Paulos3000 Paulos3000 - 10 days ago 7x
React JSX Question

Attempt to render state value from ajax call in componentDidMount failing (React)

I've made an AJAX call in React with Axios, and I'm a bit confused about how the response is dealt with.

Here is my code:

componentDidMount() {
.then( res => {
const users =
this.setState({ users });

render() {
return (
{ user => <p>{}</p>)}

When I console.log the results, two values are returned:

  1. []
    - the empty array assigned to the initial state

  2. The expected array from the API.

This presumably can be explained by the state value being returned once on initialisation, and then again with componentDidMount.

My problem arises in how I access the
value. Obviously any time I access this, I want the values returned from the AJAX response, but if, for example I try to render the
property from the first object in the array...

{this.state.users[0].name} attempts to access
, and thus returns nothing.

However, if I try to iterate through the arrays elements...

{ user => <p></p> )} returns the values as expected.

I don't know why it works with the second example but not the first. Surely if the first is attempting to pull data from the initial state value (an empty array), then when mapping through
it would also be attempting to map through an empty array and return nothing, or an error.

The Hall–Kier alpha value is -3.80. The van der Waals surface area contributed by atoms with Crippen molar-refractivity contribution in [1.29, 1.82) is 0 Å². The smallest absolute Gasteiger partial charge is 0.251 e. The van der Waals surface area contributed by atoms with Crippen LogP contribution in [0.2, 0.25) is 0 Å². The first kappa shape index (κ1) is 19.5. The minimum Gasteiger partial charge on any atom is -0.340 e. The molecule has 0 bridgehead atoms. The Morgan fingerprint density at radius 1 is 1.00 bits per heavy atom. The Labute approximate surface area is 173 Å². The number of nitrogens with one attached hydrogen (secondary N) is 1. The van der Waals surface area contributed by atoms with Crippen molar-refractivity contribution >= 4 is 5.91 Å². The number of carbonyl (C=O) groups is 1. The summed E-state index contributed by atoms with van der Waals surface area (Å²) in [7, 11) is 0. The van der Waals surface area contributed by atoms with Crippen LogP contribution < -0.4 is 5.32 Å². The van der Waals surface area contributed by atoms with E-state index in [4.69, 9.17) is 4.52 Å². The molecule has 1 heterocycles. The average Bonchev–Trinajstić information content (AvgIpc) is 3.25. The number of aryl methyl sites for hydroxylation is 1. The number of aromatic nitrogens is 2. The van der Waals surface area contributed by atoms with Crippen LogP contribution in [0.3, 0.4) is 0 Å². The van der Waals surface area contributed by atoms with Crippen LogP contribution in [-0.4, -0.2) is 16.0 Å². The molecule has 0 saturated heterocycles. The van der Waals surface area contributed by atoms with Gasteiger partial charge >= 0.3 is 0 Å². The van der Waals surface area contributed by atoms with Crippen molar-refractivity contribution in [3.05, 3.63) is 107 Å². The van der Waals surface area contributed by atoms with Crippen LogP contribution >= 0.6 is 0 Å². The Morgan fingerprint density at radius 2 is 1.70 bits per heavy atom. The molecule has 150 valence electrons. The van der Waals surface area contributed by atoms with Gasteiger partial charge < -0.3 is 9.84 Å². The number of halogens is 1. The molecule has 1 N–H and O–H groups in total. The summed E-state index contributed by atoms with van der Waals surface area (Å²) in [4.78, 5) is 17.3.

I'm obviously not fully understanding the React rendering process here and how componentDidMount works in the component lifecycle. Am I wrong in trying to assign the response value directly to state?

Would appreciate if anyone could help to clear this up.


When you use map() on this.state.users initially, it will do so over an empty array (which won't render anything). Once the response arrives, and this.setState({ users }) is called, render() will run again. This time, the array of users is no longer empty and the map() operation will be performed on each of the users in the array.

However, when you use {this.state.users[0].name} initially on the empty array, you're trying to access the name property of an object that doesn't yet exist — which will result in an error. To prevent the error, you could do a check before accessing the properties of the object:

{this.state.users.length > 0 && this.state.users[0].name}

Now it will behave the same way as in the first example. I.e. the first render() won't actually do anything, since this.state.users.length = 0. But as soon as this.setState() is called with new users, render() will run again, and this time this.state.users[0].name is available.